Volatile equities markets and heightened EU sovereign credit risk during the second quarter of 2010 have drawn significant attention to mutual fund performance. Beyond the challenges posed by the current market environment, mutual fund managers are also contending with a variety of strategic, operational and tactical changes that are reshaping their firms and the industry as a whole. Three key areas that should be firmly in their sights are:
* Assessing the opportunities and challenges of mergers and acquisitions (M&A) or other transactions
* Understanding the evolving roles of principal financial officers (PFOs) and independent directors
* Tax, accounting and regulatory developments and their implications
With nearly $1 trillion of assets under management changing hands, 2009 was a banner year for M&A. Faced with the prospect of new regulations that may restrict banks' proprietary trading, it seems likely that sell side divestments may accelerate. Meanwhile, expected increases in the capital gains tax may prompt privately held buy side managers to sell their businesses.
When putting their company up for sale, fund companies can improve their acquisition odds if they can articulate a clear and compelling strategic objective for pursuing a transaction that will benefit shareholders, clients and employees.
When a deal has closed, integration can overcome competing objectives and realize the full potential of an acquisition if management applies careful forethought and is committed to champion integration as a strategically important endeavor. The strategy should also respect and reconcile the different business cultures of the acquirer and the target, especially since financial services M&A success relies on the talent being acquired and their commitment to the new business.
Various stakeholders now expect principal financial officers and board directors to be more cognizant and inquisitive about risk management, and to question financial results and important business decisions. Mutual fund managers should keep in mind these areas that might warrant particular attention during board meetings:
* Unusual events: Is a particular fund or fund family generating unexpectedly large profits? Is the explanation reasonable, and is risk being managed transparently and appropriately?
* Lack of volatility: If the P&L of a relatively risky/profitable product appears unusually smooth, is the rationalization offered plausible?
* Valuation: Are liquid and illiquid instruments being designated and valued appropriately?
* Innovation: Is there a compelling business case for proposed new products? Are appropriate resources in place to support and manage risks?
Boards appear to be meeting with management more frequently, and board directors appear to be asking more probing questions. Fund executives will likely need to more thoroughly explain their strategies and decisions and, when requested, be willing to offer information at a more granular level outside of board meetings.
Over the past 12 months, a raft of tax, accounting and regulatory proposals have been floated. Some of these developments share an overarching theme: Disclosure.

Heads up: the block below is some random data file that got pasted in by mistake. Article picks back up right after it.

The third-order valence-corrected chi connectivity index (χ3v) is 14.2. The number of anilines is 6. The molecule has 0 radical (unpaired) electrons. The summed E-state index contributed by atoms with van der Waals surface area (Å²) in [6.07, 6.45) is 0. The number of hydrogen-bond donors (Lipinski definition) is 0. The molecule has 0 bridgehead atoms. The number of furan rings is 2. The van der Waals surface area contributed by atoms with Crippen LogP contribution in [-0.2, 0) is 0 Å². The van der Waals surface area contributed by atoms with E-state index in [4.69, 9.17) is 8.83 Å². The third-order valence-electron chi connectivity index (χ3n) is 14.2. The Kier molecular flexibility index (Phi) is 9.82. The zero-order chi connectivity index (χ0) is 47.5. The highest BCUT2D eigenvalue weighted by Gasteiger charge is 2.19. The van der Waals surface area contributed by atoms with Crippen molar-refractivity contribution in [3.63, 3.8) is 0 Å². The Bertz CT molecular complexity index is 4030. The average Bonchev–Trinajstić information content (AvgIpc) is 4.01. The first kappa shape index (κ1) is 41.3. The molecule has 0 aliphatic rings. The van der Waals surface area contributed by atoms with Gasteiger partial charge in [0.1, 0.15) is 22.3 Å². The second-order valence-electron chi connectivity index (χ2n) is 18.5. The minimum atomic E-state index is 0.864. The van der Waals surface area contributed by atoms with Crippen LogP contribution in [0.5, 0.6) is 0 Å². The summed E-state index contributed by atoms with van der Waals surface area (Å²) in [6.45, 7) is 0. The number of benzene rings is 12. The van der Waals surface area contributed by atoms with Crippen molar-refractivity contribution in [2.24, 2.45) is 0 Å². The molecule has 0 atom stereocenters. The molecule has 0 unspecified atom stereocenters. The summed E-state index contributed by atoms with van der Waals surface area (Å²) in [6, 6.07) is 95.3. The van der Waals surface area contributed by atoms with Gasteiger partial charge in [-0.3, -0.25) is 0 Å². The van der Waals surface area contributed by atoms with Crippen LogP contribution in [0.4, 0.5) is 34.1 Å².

* Uncertain tax positions (UTPs). The Internal Revenue Service has released a proposed plan that would require companies (not RICs) with more than $10 million in assets to attach a new schedule to their returns disclosing UTPs. If applied to RICs in the future, this approach could have a significant impact on how mutual funds assess their tax positions and related exposures.
* Derivatives. The Securities and Exchange Commission is examining the use of swaps and derivatives by mutual funds and exchange-traded funds. The SEC's focus is on ensuring that disclosure is appropriate and allows investors to adequately understand these products and their attendant risks.
The SEC has also decided to defer exemption requests from new ETFs that will rely heavily on derivatives. This decision will slow the pipeline for such products. Similarly, the Commodity Futures Trading Commission has proposed imposing commodity and energy position limit requirements while it examines the impact of investor/trader activity on the underlying markets.
* RIC Modernization Act of 2009. Most of these provisions fall into three categories: RIC qualification provisions, relief-type provisions and other beneficial provisions.
* EU refunds. A European court ruling held that imposition of different withholding tax rates on EU residents violated provisions permitting the free movement of capital. Fund managers should be cautioned to undertake a thorough cost-benefit analysis before deciding on a course of action, given the potential for substantial administrative and legal costs. Fund executives should also involve their boards of directors early on in the discussion process in order to develop a consensus on this issue.
Over the coming years, the U.S. mutual fund industry will undergo significant changes amid shifting regulation, increased competition and an aging demography. The industry will likely become more stratified between the ultra-large complexes and the niche players, while product innovation will seek to meet the growing need of guaranteed retirement income.
The fund executives who best understand the challenges and steer their organizations in the right direction today can secure the best business opportunities of tomorrow.